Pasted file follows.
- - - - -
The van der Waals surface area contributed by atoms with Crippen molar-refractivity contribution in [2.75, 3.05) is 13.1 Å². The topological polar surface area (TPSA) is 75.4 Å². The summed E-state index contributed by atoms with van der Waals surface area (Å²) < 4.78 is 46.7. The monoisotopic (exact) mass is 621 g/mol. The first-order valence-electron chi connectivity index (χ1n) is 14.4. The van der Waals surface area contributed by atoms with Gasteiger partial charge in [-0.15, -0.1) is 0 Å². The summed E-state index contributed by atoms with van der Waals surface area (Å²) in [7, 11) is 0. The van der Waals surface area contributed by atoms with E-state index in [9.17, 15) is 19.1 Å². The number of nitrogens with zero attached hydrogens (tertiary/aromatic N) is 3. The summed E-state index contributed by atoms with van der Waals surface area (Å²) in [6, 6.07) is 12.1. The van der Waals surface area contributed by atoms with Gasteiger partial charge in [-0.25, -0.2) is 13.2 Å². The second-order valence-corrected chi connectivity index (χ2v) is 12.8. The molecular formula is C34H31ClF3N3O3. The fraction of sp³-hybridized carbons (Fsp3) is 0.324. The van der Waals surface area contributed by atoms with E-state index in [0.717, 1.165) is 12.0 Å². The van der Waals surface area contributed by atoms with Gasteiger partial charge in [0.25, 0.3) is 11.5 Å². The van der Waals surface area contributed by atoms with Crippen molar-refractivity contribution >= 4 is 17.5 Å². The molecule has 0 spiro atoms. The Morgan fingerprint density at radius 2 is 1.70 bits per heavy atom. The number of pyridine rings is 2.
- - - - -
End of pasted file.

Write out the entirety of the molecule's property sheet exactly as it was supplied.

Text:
The van der Waals surface area contributed by atoms with Crippen molar-refractivity contribution in [2.75, 3.05) is 13.1 Å². The topological polar surface area (TPSA) is 75.4 Å². The summed E-state index contributed by atoms with van der Waals surface area (Å²) < 4.78 is 46.7. The monoisotopic (exact) mass is 621 g/mol. The first-order valence-electron chi connectivity index (χ1n) is 14.4. The van der Waals surface area contributed by atoms with Gasteiger partial charge in [-0.15, -0.1) is 0 Å². The summed E-state index contributed by atoms with van der Waals surface area (Å²) in [7, 11) is 0. The van der Waals surface area contributed by atoms with E-state index in [9.17, 15) is 19.1 Å². The number of nitrogens with zero attached hydrogens (tertiary/aromatic N) is 3. The summed E-state index contributed by atoms with van der Waals surface area (Å²) in [6, 6.07) is 12.1. The van der Waals surface area contributed by atoms with Gasteiger partial charge in [-0.25, -0.2) is 13.2 Å². The second-order valence-corrected chi connectivity index (χ2v) is 12.8. The molecular formula is C34H31ClF3N3O3. The fraction of sp³-hybridized carbons (Fsp3) is 0.324. The van der Waals surface area contributed by atoms with E-state index in [0.717, 1.165) is 12.0 Å². The van der Waals surface area contributed by atoms with Gasteiger partial charge in [0.25, 0.3) is 11.5 Å². The van der Waals surface area contributed by atoms with Crippen molar-refractivity contribution >= 4 is 17.5 Å². The molecule has 0 spiro atoms. The Morgan fingerprint density at radius 2 is 1.70 bits per heavy atom. The number of pyridine rings is 2.